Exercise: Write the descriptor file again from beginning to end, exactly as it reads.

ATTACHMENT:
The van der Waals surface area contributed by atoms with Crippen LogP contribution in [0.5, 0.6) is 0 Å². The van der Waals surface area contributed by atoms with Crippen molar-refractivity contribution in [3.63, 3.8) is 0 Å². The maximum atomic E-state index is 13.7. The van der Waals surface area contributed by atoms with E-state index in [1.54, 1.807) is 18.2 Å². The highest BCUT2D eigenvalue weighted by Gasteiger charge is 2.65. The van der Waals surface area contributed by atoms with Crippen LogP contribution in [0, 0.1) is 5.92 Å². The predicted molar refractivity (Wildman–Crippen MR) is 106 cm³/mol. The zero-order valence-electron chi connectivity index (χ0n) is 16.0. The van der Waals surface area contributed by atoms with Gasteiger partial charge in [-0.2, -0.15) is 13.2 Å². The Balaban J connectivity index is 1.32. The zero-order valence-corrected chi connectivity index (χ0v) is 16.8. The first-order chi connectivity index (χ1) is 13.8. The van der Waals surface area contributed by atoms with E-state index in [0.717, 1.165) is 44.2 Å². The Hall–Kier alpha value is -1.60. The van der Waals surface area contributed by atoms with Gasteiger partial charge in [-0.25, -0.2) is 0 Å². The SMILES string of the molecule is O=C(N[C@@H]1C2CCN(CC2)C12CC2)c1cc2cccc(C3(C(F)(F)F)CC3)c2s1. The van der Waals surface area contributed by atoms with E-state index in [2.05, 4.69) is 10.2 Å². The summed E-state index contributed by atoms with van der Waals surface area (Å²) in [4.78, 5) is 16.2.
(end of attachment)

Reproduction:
The van der Waals surface area contributed by atoms with Crippen LogP contribution in [0.5, 0.6) is 0 Å². The van der Waals surface area contributed by atoms with Crippen molar-refractivity contribution in [3.63, 3.8) is 0 Å². The maximum atomic E-state index is 13.7. The van der Waals surface area contributed by atoms with E-state index in [1.54, 1.807) is 18.2 Å². The highest BCUT2D eigenvalue weighted by Gasteiger charge is 2.65. The van der Waals surface area contributed by atoms with Crippen LogP contribution in [0, 0.1) is 5.92 Å². The predicted molar refractivity (Wildman–Crippen MR) is 106 cm³/mol. The zero-order valence-electron chi connectivity index (χ0n) is 16.0. The van der Waals surface area contributed by atoms with Gasteiger partial charge in [-0.2, -0.15) is 13.2 Å². The Balaban J connectivity index is 1.32. The zero-order valence-corrected chi connectivity index (χ0v) is 16.8. The first-order chi connectivity index (χ1) is 13.8. The van der Waals surface area contributed by atoms with E-state index in [0.717, 1.165) is 44.2 Å². The Hall–Kier alpha value is -1.60. The van der Waals surface area contributed by atoms with Gasteiger partial charge in [-0.25, -0.2) is 0 Å². The SMILES string of the molecule is O=C(N[C@@H]1C2CCN(CC2)C12CC2)c1cc2cccc(C3(C(F)(F)F)CC3)c2s1. The van der Waals surface area contributed by atoms with E-state index in [2.05, 4.69) is 10.2 Å². The summed E-state index contributed by atoms with van der Waals surface area (Å²) in [4.78, 5) is 16.2.